Dispatch, Cuba: A cigar factory tour


Caribbean editor Gay Nagle Myers is in Cuba on a six-day Friendly Planet travel agent fam trip, exploring Havana and its environs.

HAVANA -- The best piece of advice I heard today came from Elias Aseff Alfonso, a colorful narrator who explained how the origin and meaning of the African-Cuban religion of Santeria, a fusion of African belief systems, is portrayed in street art and music.

At the end of his dialogue, he laughed and said, "Enjoy my country, but don't try to understand it."

With that, four barefoot costumed Santeria dancers launched into an energetic, lively performance of dance on the cobblestones of Callejon de Hamel, one of the shortest but most interesting streets in Havana.

The storefronts and stone walls of the street are lined with artists' studios, vivid drawings, murals and sayings that reflect the culture and religious beliefs in this area of Havana.

Three days into a jam-packed itinerary, I am taking Alfonso's advice. So are the agents I'm with.

A tour of the Corona cigar factory, the biggest of the six government-run cigar factories in Cuba, was another glimpse into a way of life in Cuba.

Camillo, our guide, told us the factory turns out 30,000 cigars a day for 27 cigar brands.

Cigars, rum and coffee are Cuba's top purchases for travelers.

The factory floors resembled a sweatshop from the 1920s, with workers sorting tobacco leaves in one section. In other section, row upon row of workers cut, rolled and pressed tobacco leaves into cigars hour after hour.

On other floors, quality-control workers checked each cigar for defects. Those that were rejected later become chewing tobacco. Nothing is wasted.

The cigar rollers sat in straight-backed wooden chairs in large rooms where the humidity was kept at 90% to preserve the leaves.

"We have 625 employees here, 325 are cigar rollers. It takes nine months of training to become a roller and years to become a very good one," Camillo said.

"They have to roll 100 cigars a day. They're paid by the quality of the cigars they roll and the number. The workers get paid extra if they roll more than 100. Every worker gets five cigars a day to bring home. They can leave when they meet their quota or stay later each day if they want to roll more," he said.

The factory day runs from 7:30 a.m. until 2 p.m. Monday through Friday.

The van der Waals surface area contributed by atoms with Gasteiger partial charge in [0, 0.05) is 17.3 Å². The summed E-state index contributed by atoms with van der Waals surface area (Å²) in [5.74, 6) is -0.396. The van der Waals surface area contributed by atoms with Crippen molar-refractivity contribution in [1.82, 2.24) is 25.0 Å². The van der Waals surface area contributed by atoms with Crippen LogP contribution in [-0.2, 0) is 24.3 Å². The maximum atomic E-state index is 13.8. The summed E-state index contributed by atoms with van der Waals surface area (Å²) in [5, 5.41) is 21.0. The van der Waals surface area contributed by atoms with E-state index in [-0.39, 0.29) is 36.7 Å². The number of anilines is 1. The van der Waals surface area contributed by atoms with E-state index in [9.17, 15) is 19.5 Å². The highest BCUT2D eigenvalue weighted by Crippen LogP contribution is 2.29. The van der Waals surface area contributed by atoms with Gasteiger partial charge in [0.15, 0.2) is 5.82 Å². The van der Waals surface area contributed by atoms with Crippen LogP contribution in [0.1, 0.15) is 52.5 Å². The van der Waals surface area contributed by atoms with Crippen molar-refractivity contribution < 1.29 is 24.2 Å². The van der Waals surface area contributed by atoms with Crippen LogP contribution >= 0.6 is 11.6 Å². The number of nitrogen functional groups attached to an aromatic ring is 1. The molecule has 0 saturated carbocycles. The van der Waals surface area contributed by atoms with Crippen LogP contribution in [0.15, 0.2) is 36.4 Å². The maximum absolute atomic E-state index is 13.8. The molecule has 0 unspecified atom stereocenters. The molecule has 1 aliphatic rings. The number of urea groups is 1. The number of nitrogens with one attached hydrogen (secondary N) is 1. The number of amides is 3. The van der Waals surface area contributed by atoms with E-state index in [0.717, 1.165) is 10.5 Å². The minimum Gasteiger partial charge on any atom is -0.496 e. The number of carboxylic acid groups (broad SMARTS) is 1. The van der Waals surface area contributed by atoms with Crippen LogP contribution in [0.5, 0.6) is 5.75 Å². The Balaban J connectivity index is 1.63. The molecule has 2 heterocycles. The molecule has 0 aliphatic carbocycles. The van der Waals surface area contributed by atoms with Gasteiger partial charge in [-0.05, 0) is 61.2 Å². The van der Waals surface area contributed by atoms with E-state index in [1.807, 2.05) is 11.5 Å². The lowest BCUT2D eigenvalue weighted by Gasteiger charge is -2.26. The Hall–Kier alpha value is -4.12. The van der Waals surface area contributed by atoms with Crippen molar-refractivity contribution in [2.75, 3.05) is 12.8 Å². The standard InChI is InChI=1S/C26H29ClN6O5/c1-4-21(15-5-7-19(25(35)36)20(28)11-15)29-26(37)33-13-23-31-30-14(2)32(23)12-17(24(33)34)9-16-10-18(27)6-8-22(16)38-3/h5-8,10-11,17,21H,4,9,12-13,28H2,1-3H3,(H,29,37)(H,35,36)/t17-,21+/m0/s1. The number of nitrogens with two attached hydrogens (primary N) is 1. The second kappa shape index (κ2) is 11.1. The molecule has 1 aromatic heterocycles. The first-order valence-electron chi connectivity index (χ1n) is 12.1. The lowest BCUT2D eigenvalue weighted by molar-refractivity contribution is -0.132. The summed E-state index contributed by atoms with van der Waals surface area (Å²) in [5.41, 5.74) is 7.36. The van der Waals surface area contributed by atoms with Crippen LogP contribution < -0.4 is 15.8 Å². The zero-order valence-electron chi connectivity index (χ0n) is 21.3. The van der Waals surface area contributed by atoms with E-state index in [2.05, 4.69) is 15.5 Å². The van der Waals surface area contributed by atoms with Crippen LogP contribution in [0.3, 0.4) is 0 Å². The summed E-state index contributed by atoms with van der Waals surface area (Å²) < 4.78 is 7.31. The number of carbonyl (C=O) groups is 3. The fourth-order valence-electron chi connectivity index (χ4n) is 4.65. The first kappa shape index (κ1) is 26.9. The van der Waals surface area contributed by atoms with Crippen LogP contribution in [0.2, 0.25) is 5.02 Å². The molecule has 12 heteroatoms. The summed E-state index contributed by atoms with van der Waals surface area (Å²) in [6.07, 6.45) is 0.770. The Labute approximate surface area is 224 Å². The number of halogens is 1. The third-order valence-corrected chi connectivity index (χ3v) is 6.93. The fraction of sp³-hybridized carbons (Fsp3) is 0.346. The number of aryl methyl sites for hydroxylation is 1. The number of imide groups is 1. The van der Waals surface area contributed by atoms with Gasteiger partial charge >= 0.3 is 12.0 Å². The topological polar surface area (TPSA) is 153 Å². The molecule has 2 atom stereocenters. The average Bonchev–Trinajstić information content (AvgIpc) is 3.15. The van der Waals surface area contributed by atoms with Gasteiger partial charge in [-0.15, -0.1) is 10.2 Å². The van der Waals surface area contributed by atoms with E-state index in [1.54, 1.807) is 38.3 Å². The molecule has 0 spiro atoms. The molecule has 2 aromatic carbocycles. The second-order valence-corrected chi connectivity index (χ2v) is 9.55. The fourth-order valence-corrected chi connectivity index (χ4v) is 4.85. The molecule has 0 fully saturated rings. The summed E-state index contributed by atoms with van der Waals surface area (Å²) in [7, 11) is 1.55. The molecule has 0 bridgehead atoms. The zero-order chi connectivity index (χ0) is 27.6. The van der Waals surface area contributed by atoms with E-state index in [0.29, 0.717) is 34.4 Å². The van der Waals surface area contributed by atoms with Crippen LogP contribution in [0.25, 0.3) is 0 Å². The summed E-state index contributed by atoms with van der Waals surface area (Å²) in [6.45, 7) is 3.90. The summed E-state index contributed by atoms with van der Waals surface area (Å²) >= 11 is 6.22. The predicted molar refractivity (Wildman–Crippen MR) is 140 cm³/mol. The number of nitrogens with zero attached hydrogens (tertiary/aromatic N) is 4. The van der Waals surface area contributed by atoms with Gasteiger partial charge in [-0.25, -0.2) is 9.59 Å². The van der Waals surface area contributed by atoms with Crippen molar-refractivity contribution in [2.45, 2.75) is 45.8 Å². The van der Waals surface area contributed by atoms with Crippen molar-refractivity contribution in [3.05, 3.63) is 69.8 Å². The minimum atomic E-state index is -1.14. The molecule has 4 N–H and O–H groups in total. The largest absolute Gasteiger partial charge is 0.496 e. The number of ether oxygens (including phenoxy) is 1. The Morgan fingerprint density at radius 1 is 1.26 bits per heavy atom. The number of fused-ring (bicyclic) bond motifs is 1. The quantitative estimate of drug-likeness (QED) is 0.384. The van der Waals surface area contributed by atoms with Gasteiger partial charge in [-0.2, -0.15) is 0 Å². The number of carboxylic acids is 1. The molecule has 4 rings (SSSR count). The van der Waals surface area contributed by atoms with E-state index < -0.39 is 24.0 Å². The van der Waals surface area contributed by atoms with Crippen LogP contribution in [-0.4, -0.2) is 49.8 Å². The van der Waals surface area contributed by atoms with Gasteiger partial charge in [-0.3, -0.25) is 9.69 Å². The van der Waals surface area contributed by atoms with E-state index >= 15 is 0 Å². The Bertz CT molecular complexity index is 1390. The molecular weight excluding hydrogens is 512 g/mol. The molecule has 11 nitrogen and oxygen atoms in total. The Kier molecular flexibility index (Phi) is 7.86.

Average salary is about $20 a month.

Photos weren't allowed inside the factory. Before we left, we visited the cigar store.

Our guide Ari observed later, "You Americans really love to shop."

A popular request was the Splendida cigar, a brand favored by Fidel Castro in the years he smoked.

"So sorry. The Chinese group that was here before you bought them all," Camillo said.

Later, we visited the iconic Nacional Hotel, whose walls and hallways are lined with black-and-white photos of celebrities, gamblers, musicians and politicians who flocked to Cuba in its heyday years, before casinos were outlawed and the embargo took effect.

My day ended with a performance of the Buena Vista Social Club at the Cafe Taverna in Old Havana. Cuban music from the 1950s was performed by old, talented musicians. Young, energetic dancers pulled audience members into the routines.

A ticket to the two-hour show costs about $30, and includes a mojito.

On the ride back to the Melia Cohiba in a '59 Chevy taxi, Junior, our driver, pointed to the sea wall along the Malecon, where couples, families and groups of young people were sitting, enjoying the warm night.

By gesture and a bit of English, he said that this entertainment was free. "This is where we have our fun, and we sing and we talk."

Junior, like most of the Cuban people I've met on this too-brief trip, is excited about the changes coming to Cuba, although with shrugs and gestures he pointed out, "We don't know all the changes yet, so we have to wait."

The people of Cuba are good at waiting. They are used to it.

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